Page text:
The following guidelines were decided upon based on that generally accepted mentality as well as the factors mentioned above.

The attacking team instructions

As my British friends are wont to say; self-explanatory.

The defensive principles

When compared to the attacking possibilities that the game gives you, the defensive alternatives that you may configure in Football Manager are very restricted. This is especially true when the quantity and depth of the options are weighed against one another. So let’s just go with the perspective that is held by the majority of people, which is that most managers have a strong preference for attacking football.

However, there is no reason for those dedicated disciples of the defensive football philosophy to despair. It is conceivable to move our concept from the drawing board into the real world, despite the fact that there aren’t too many different possibilities. In general, I decided to go with these parameters.

The defensive team instructions

It seems sensible to force the opposition wide. We have previously discussed the significance of controlling the middle of the field and forcing the opposing team to fling fruitless crosses into the box in situations where your central force enjoyed numerical superiority. In most of these situations, your team maintaining its defensive positions would have been sufficient to just prevent the bulk of these crosses from causing trouble.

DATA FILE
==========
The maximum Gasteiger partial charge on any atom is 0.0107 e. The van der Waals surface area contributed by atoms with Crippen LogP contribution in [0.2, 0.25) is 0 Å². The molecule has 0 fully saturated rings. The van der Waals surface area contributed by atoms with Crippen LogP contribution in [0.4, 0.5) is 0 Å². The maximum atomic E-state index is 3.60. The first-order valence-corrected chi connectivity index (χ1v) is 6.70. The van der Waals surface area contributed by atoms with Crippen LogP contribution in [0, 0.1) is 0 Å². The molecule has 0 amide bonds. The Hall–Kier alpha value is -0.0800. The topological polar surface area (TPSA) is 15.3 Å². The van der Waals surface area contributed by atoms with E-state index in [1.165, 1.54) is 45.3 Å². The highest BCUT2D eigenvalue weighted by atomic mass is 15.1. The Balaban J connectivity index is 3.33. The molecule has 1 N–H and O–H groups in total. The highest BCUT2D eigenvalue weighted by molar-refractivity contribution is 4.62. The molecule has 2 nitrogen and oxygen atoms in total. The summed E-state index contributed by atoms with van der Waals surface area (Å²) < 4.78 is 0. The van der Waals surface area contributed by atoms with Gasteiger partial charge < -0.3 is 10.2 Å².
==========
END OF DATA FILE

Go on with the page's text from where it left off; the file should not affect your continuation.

A strategy of this kind was considered to be a type of sporting hara-kiri in earlier iterations of the game, in fact, in early match engine versions of FM22. My impression is that the defenders were frequently unable to do a good job of defending, particularly against exceptionally mobile attackers and crosses that were sent just slightly behind the defensive line. At this point in time, with the current match engine build, it appears to be a strategy that genuinely has a chance of succeeding, which is why I’ve decided to put it into action and see how it goes.

In any case, the Line of Engagement and the Defensive Line are the most important variables for me to adjust on this page. These two settings will determine where your defensive block is positioned. All of the variations of the block, including the high block, the low block, the middle block, and all of the intermediate ones, can be traced back to the positioning on the field, which is regulated by these two sliders.